This abatement of a freehold is somewhat similar to an immediate occupancy in a state of nature, which is effected by taking possession of the land the same instant that the prior occupant by his death relinquishes it. But this, however agreeable to natural justice, considering man merely as an individual, is diametrically opposite to the law of society, and particularly the law of England : which, for the preservation of public peace, hath prohibited as far as possible all acquisitions by mere occupancy: and hath directed that lands, on the death of the present possessor, should immediately vest either in some person, expressly named and appointed by (a) Finch. L. 195.
(b) Page 5.
remarkable of these are the case of Tissen v. sir William Blackstone's commentary, which
(23) See Hov. n. (23) at the end of the Vol. B. III.
the deceased, as his devisee ; or, on default of such appointment, in such of his next relations as the law hath selected and pointed out as his natural representative or heir. Every entry therefore of a mere stranger by way os intervention between the ancestor and heir or person next entitled, which keeps the heir or devisee out of possession, is one of the highest injuries to the right of real property.
*2. The second species of injury by ouster, or amotion of posses- [*169] sion from the freehold, is by intrusion (3): which is the entry of a stranger, after a particular estate of freehold is determined, before him in remainder or reversion. And it happens where a tenant for term of life dieth seised of certain lands and tenements, and a stranger entereth thereon, after such death of the tenant, and before any entry of him in remainder or reversion (c). This entry and interposition of the stranger differ from an abatement in this; that an abatement is always to the prejudice of the heir, or immediate devisee; an intrusion is always to the prejudice of him in remainder or reversion. For example ; if A dies seised of lands in feesimple, and before the entry of B his heir, C enters thereon, this is an abatement; but if A be tenant for life, with remainder to B in fee-simple, and after the death of A, C enters, this is an intrusion. Also if A be tenant for life on lease from B, or his ancestors, or be tenant by the curtesy, or in dower, the reversion being vested in B ; and after the death of A, C enters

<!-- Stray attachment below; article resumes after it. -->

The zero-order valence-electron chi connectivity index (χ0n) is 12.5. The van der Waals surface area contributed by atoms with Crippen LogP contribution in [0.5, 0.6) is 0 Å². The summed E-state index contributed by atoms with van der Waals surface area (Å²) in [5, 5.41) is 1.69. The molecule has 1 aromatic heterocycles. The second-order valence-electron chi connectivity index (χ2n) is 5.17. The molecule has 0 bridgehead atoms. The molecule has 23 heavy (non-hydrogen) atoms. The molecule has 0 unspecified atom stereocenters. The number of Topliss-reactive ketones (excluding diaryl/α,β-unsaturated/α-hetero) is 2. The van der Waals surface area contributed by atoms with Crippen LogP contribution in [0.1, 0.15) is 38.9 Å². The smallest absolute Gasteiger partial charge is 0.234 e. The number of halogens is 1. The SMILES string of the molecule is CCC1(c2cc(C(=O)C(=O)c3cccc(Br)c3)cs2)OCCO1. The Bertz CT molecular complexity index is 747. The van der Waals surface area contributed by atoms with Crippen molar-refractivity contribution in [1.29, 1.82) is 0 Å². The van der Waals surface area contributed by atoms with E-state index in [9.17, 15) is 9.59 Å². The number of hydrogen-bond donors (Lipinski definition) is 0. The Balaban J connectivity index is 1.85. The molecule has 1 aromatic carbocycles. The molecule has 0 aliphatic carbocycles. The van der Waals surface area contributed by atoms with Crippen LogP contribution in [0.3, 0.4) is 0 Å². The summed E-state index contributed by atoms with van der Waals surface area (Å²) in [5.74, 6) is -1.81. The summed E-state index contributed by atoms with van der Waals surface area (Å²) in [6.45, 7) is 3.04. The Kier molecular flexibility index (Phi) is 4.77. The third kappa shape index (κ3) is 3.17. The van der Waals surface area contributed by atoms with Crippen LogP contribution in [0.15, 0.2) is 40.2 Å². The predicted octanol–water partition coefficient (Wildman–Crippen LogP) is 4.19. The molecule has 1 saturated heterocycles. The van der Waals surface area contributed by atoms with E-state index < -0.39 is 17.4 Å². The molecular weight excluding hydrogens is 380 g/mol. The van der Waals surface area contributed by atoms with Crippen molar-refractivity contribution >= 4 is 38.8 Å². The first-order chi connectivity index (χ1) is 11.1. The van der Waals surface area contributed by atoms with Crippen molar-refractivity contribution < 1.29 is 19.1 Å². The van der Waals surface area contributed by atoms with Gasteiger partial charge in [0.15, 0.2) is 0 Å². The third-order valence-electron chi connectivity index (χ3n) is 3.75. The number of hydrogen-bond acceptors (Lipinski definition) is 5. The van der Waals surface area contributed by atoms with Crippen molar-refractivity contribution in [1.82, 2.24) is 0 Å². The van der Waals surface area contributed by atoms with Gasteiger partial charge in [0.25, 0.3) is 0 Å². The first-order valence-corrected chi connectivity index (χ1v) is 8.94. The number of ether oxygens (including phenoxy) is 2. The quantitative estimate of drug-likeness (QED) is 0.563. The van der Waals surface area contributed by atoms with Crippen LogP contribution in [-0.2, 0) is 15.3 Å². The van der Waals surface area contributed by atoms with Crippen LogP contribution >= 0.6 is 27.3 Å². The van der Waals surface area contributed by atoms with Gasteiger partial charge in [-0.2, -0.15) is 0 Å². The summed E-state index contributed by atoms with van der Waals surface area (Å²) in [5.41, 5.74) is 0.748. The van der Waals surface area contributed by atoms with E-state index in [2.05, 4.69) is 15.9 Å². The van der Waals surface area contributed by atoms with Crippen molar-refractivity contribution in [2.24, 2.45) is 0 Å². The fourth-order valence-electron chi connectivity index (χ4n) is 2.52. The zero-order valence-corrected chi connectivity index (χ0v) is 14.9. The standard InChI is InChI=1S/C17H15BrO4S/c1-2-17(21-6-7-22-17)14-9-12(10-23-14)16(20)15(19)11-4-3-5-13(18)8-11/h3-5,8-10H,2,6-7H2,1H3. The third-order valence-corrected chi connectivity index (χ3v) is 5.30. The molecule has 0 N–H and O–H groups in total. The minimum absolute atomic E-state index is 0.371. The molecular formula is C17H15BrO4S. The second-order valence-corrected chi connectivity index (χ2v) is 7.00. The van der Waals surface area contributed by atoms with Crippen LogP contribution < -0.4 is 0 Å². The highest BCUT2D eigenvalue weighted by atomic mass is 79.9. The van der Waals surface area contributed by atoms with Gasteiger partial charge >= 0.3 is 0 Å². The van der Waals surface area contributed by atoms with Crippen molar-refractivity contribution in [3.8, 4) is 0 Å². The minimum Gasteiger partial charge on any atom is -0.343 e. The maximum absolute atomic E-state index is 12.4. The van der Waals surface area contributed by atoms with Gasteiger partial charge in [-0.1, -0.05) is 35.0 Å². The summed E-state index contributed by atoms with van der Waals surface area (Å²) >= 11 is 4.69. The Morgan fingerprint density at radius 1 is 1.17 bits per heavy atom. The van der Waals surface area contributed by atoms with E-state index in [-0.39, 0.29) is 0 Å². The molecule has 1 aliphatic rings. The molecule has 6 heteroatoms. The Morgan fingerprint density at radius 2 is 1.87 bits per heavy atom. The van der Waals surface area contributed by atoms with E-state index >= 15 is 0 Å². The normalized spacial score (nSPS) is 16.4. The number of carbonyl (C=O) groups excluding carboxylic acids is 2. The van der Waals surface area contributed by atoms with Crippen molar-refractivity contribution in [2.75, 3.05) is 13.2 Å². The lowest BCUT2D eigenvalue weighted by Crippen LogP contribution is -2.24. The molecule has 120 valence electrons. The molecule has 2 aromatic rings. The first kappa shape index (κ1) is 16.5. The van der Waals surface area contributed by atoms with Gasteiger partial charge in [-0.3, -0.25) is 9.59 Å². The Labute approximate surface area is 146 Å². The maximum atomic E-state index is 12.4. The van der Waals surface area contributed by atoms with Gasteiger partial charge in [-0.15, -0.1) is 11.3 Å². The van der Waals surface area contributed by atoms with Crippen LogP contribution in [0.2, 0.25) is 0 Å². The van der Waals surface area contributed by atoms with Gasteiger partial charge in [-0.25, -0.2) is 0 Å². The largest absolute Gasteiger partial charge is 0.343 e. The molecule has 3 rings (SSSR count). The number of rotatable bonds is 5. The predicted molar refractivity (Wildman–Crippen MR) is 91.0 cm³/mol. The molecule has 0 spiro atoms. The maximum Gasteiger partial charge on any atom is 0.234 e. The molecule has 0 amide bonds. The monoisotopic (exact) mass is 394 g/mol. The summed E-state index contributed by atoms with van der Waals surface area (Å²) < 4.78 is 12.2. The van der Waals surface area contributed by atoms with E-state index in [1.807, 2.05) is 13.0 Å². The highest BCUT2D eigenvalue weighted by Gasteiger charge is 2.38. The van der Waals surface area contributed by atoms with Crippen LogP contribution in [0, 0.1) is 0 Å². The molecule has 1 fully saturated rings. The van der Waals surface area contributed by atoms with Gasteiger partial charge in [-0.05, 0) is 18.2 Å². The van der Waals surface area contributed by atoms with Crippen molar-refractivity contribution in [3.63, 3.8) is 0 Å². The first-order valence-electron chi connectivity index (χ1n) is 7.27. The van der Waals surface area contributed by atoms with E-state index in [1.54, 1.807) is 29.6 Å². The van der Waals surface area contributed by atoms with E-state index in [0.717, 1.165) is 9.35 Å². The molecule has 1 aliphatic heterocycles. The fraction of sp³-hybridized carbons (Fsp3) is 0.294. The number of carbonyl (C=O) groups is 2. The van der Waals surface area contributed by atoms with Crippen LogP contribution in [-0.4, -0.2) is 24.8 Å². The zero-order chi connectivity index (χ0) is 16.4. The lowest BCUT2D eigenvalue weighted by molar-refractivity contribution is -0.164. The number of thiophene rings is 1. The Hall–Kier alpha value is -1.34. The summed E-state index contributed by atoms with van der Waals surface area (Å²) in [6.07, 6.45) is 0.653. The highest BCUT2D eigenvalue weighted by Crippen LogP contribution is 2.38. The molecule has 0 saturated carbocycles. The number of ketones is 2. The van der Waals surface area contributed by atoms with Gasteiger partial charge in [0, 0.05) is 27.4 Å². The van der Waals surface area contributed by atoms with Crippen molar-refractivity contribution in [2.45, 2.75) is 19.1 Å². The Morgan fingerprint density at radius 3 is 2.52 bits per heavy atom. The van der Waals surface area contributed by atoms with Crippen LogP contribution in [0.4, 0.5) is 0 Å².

3 and keeps B out of possession, this is likewise an intrusion. So that an intrusion is always immediately consequent upon the determination of a particular estate ; an abatement is always consequent upon the descent or devise of an estate in fee-simple. And in either case the injury is equally great to him whose possession is defeated by this unlawful occupancy.